The Petrucci Music Library is classical music heaven

Martin Brinkmann
Jul 18, 2015
Music and Video

If you like classical music, then you may want to pay a visit to Petrucci's Music Library as it is one of the greatest free classical music resources the Internet has to offer.

The site features more than 36,000 recordings that you can play and download, has information about more than 12,000 composers and offers access to more than 321,000 music scores including first edition scans.

The frontpage of the site lists new and features composers, scores and recordings. You may jump right into one of those, use the built-in search to find something of interest, or browse recordings or scores by parameters such as composer, nationality or time period.

To name a few composers: Johann Sebastian Bach, Ludwig van Beethoven, Frederic Chopin, Claude Debussy, George Frederick Handel, Franz Joseph Haydn, Wolfgang Amadeus Mozart, Peter Ilyich Tchaikovsky, Giuseppe Verdi.

petrucci music library

When you open the page of a composer you will notice a resource section at the top linking to external sources, and the actual compositions, collections and arrangements section on the music library website below it.

The resources at the top lead to biographies, a list of work on external sites and other sites of interest. The compositions lists the works in alphabetical order.

A click opens the work's page on the site. There you find listed performances (recordings), sheet music, and other information about it such as movements, the year of composition or the genre it is classified in.

A play button enables you to play any recording right on site, provided that you have Adobe Flash installed, or to download it instead to your local system.

Since all recordings are in the public domain, you may download as many as you like freely without the fear of repercussion. The music that I downloaded on the site has a quality of 128kbps which should be sufficient for most users but not for audiophiles.

Apart from recordings, you do get access to sheet music which you can view on site or download to your system. The sheets are provided as PDF scans mostly but you find other file formats as well sometimes.

Closing Words

If you like classical music, either by enjoying listing to it or if you are a musician yourself who likes to play it, then you will find lots of treasures in the Petrucci Music Library.

While it may not be super easy to navigate at times, it makes up for it in content and information.

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  1. inab said on July 21, 2015 at 4:21 pm

    ofc it works even better with vivaldi or opera browsers ;D

  2. Mike J. said on July 20, 2015 at 2:33 pm

    But I get a terse warning that the music may not be Public Domain, & I should consult a copyright attorney.

  3. Bazza said on July 20, 2015 at 10:20 am

    Thank you – great find

  4. DonGateley said on July 19, 2015 at 9:35 am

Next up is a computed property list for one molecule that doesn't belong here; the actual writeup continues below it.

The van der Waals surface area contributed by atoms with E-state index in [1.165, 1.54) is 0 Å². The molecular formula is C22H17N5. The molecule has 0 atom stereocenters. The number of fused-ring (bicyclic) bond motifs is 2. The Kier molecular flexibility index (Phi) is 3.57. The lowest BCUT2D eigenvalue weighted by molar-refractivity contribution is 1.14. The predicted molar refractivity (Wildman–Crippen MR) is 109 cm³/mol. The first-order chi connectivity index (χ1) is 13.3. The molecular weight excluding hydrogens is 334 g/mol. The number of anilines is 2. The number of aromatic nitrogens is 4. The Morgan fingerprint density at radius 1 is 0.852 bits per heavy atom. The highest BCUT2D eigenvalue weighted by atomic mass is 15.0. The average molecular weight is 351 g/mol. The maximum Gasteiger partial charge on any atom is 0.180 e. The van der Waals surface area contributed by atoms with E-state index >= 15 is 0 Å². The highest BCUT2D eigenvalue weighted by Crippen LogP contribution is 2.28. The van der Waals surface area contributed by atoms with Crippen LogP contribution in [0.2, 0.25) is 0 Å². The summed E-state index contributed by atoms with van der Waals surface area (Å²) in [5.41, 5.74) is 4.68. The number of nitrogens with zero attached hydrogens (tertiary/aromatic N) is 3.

Oh, requiring Flash is hardly fatal since it can be enabled on demand but it would be good if they could move past it.

  5. Ken Saunders said on July 19, 2015 at 9:07 am

    Very nice Martin. Thanks.
    I love strings, violins in particular.

    Finding recordings was hit or miss so I just searched for recordings and got

    I did not have to use Flash to play the files. I clicked the link and MP3’s loaded.
    They were hosted on other sites
    I just had to enabled JS for several sites.
    I could also just right click and save as MP3 on the site.

    Okay, so I just noticed that when I enabled JS for, the option to play the recording on the site came up (the Play button appeared), and when I clicked Play, I was prompted (Click to Play) to allow Flash.

    Speaking of Flash, has anyone else gotten a script issue when trying to install it?

  6. DonGateley said on July 18, 2015 at 11:20 pm

    Aargh! It requires flash to play MP3’s.

  7. DonGateley said on July 18, 2015 at 10:12 pm

    Awesome pointer, Martin. Just the kind of thing that makes your site such a treasure.

    They offer zip files for download containing the movements/parts of a composition as individual MP3’s.

  8. Rich Hartzell said on July 18, 2015 at 6:50 pm

    Excellent! Thanks so much for the pointer

  9. Vrai said on July 18, 2015 at 3:52 pm

    Nice find Martin. Thanks!

  10. straspey said on July 18, 2015 at 2:27 pm

    As a classical musician, the IMSLP library is the “go-to” source for accessing not only recordings, but free copies of sheet music from thousands of composers.

    The question – “Have you looked for it on IMSLP?” – is a regular part of the daily conversation of most musicians. I downloaded a score earlier this week for a session I’m playing next week; and am currently working on another project where the IMSLP site will provide me with scores and sheet music which will be of invaluable assistance.

    Surely one of the greatest resources on the internet – and thanks to Martin for writing an article about it.

  11. GodHatesFigs said on July 18, 2015 at 11:27 am

    Good resource.Don’t mind a little Sergei Rach. now & again.

  12. Jojo said on July 18, 2015 at 9:13 am

    Nice. Thanks!

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